Wednesday, May 17, 2006

Debt drives Punjab farmers to suicide

In the last 15 years, 49 Jat Sikh farmers in Bhullan village of Punjab's Sangrur district have committed suicide, leaving behind their women, children and staggering loans.

"Debt is climbing, please help us, we are widows. We should at least get something for our children's education," said Lajo, a widow.

Land ownership

Ever since cotton became the favoured crop along with wheat in Punjab two decades ago, excessive pesticide use, growing salinity and a ballooning debt trap have led to a major shift in land ownership in the country's grain bowl.

Civil society groups say more than 20,000 farmers have killed themselves across Punjab in the last 20 years. These suicides have become a grim equaliser, pushing small and marginal Jat Sikh farmers down the economic and social ladder.

A Jat Sikh woman, Shiela Kaur's 14-acre farm is now down to two acres after her husband could not payback a loan of Rs 2,50,000.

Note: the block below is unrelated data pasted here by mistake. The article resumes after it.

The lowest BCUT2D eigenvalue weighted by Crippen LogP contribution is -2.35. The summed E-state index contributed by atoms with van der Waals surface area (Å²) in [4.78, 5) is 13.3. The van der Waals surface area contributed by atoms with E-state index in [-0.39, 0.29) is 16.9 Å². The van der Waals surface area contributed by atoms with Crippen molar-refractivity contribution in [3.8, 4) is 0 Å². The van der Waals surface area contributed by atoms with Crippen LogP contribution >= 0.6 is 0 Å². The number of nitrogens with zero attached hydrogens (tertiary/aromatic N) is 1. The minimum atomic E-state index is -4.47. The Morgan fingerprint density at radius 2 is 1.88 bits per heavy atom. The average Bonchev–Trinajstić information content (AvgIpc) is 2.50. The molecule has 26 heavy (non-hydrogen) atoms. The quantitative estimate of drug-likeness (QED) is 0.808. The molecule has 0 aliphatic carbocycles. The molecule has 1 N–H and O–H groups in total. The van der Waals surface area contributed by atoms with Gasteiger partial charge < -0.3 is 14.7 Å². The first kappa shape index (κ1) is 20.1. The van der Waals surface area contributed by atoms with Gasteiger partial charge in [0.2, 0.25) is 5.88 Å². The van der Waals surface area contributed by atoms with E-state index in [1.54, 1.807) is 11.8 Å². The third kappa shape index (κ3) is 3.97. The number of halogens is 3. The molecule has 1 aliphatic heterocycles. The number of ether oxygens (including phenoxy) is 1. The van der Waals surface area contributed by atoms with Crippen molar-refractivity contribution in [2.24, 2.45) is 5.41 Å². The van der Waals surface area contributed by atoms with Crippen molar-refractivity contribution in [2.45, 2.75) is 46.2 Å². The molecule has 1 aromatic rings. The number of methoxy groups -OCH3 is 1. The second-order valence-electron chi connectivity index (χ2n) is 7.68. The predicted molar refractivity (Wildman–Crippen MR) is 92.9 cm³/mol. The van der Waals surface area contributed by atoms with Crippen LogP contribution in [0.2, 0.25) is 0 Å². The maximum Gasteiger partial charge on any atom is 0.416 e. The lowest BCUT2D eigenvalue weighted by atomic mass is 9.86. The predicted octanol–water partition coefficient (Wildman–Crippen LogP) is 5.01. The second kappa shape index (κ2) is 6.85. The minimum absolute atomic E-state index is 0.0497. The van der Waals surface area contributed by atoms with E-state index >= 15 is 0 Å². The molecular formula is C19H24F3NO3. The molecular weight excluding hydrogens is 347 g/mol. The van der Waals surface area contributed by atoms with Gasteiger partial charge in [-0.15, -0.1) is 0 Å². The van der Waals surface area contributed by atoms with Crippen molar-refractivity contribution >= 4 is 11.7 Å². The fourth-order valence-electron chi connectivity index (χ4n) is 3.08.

Kaur's husband borrowed money for a tubewell, but he died trying to repay the loan. His wife and two small children are forced to toil as farm workers on their own fields.

"I have begun labouring on my farm. I have no option as I don't have resources which I once had," said Kaur.

Little work left

For the land owning Jat farmer, joining the ranks of Dalits is a huge drop in social status.

With more and more Jat Sikh farmers finding themselves heavily indebted, the Dalits who once worked their land find little work.

Saund Singh, a 60-year-old Dalit Sikh farmer, got only 15 days of work.

"There's no work here whatsoever. I will have to look for other ways to earn money," said Saund Singh.

Saund Singh's sons, Mahinder, Jagraj and Inderjeet, dreamt of working on their own land rather than those of the Jats. They borrowed money and took land on contract. All three were unable to repay the loans and over five years, all three killed themselves.

Unending wait

In the village, the caste hierarchy is dissolving.

"A certain reform has come in the caste system which is good, but I wish such a reform had not come through destitution, poverty and suicides," said Inderjeet Singh Jaijee, a social worker.

The farmer suicides have received attention and subsequent relief in Andhra Pradesh, Maharashtra, Kerala and Karnataka.

But for the farmers of Punjab, it has been one long and unending wait for acknowledgement and relief.

Sandeep Bhushan
Wednesday, May 17, 2006